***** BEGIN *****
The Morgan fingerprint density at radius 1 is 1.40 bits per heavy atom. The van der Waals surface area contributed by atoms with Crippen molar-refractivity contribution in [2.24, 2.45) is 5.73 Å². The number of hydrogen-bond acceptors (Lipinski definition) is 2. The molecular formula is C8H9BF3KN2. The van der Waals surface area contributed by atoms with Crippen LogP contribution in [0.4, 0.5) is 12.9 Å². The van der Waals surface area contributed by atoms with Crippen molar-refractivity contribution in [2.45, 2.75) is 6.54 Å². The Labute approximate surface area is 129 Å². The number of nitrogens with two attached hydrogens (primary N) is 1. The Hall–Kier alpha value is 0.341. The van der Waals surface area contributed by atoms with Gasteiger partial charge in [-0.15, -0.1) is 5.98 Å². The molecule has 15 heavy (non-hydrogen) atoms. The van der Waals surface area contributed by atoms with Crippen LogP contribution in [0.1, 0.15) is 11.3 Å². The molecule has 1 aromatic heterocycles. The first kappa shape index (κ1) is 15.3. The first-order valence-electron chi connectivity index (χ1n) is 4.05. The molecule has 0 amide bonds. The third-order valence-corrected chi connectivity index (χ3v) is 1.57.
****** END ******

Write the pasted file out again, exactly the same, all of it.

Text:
The Morgan fingerprint density at radius 1 is 1.40 bits per heavy atom. The van der Waals surface area contributed by atoms with Crippen molar-refractivity contribution in [2.24, 2.45) is 5.73 Å². The number of hydrogen-bond acceptors (Lipinski definition) is 2. The molecular formula is C8H9BF3KN2. The van der Waals surface area contributed by atoms with Crippen LogP contribution in [0.4, 0.5) is 12.9 Å². The van der Waals surface area contributed by atoms with Crippen molar-refractivity contribution in [2.45, 2.75) is 6.54 Å². The Labute approximate surface area is 129 Å². The number of nitrogens with two attached hydrogens (primary N) is 1. The Hall–Kier alpha value is 0.341. The van der Waals surface area contributed by atoms with Gasteiger partial charge in [-0.15, -0.1) is 5.98 Å². The molecule has 15 heavy (non-hydrogen) atoms. The van der Waals surface area contributed by atoms with Crippen LogP contribution in [0.1, 0.15) is 11.3 Å². The molecule has 1 aromatic heterocycles. The first kappa shape index (κ1) is 15.3. The first-order valence-electron chi connectivity index (χ1n) is 4.05. The molecule has 0 amide bonds. The third-order valence-corrected chi connectivity index (χ3v) is 1.57.